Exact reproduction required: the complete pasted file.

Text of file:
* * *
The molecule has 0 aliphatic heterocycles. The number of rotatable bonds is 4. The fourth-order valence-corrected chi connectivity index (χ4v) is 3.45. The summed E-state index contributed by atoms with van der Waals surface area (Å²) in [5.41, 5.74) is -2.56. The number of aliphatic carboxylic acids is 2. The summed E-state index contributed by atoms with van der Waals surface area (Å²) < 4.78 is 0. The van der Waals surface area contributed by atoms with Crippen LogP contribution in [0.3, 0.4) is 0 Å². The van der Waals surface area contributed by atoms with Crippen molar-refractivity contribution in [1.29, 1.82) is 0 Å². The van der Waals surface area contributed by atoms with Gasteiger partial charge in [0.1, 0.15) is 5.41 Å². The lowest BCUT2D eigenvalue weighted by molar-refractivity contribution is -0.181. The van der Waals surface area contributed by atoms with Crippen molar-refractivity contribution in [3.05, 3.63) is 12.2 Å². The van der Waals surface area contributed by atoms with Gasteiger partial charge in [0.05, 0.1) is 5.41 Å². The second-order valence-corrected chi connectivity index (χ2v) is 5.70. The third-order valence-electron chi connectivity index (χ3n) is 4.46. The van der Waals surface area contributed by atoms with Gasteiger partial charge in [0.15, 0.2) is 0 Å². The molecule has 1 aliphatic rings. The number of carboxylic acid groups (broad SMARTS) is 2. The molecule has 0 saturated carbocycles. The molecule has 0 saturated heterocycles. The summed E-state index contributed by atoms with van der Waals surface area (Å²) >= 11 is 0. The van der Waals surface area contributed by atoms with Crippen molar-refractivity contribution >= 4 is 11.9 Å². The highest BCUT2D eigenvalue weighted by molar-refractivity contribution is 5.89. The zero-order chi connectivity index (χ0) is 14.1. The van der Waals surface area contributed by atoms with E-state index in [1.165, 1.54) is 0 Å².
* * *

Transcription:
The molecule has 0 aliphatic heterocycles. The number of rotatable bonds is 4. The fourth-order valence-corrected chi connectivity index (χ4v) is 3.45. The summed E-state index contributed by atoms with van der Waals surface area (Å²) in [5.41, 5.74) is -2.56. The number of aliphatic carboxylic acids is 2. The summed E-state index contributed by atoms with van der Waals surface area (Å²) < 4.78 is 0. The van der Waals surface area contributed by atoms with Crippen LogP contribution in [0.3, 0.4) is 0 Å². The van der Waals surface area contributed by atoms with Crippen molar-refractivity contribution in [1.29, 1.82) is 0 Å². The van der Waals surface area contributed by atoms with Gasteiger partial charge in [0.1, 0.15) is 5.41 Å². The lowest BCUT2D eigenvalue weighted by molar-refractivity contribution is -0.181. The van der Waals surface area contributed by atoms with Crippen molar-refractivity contribution in [3.05, 3.63) is 12.2 Å². The van der Waals surface area contributed by atoms with Gasteiger partial charge in [0.05, 0.1) is 5.41 Å². The second-order valence-corrected chi connectivity index (χ2v) is 5.70. The third-order valence-electron chi connectivity index (χ3n) is 4.46. The van der Waals surface area contributed by atoms with Gasteiger partial charge in [0.15, 0.2) is 0 Å². The molecule has 1 aliphatic rings. The number of carboxylic acid groups (broad SMARTS) is 2. The molecule has 0 saturated carbocycles. The molecule has 0 saturated heterocycles. The summed E-state index contributed by atoms with van der Waals surface area (Å²) >= 11 is 0. The van der Waals surface area contributed by atoms with Crippen molar-refractivity contribution >= 4 is 11.9 Å². The highest BCUT2D eigenvalue weighted by molar-refractivity contribution is 5.89. The zero-order chi connectivity index (χ0) is 14.1. The van der Waals surface area contributed by atoms with E-state index in [1.165, 1.54) is 0 Å².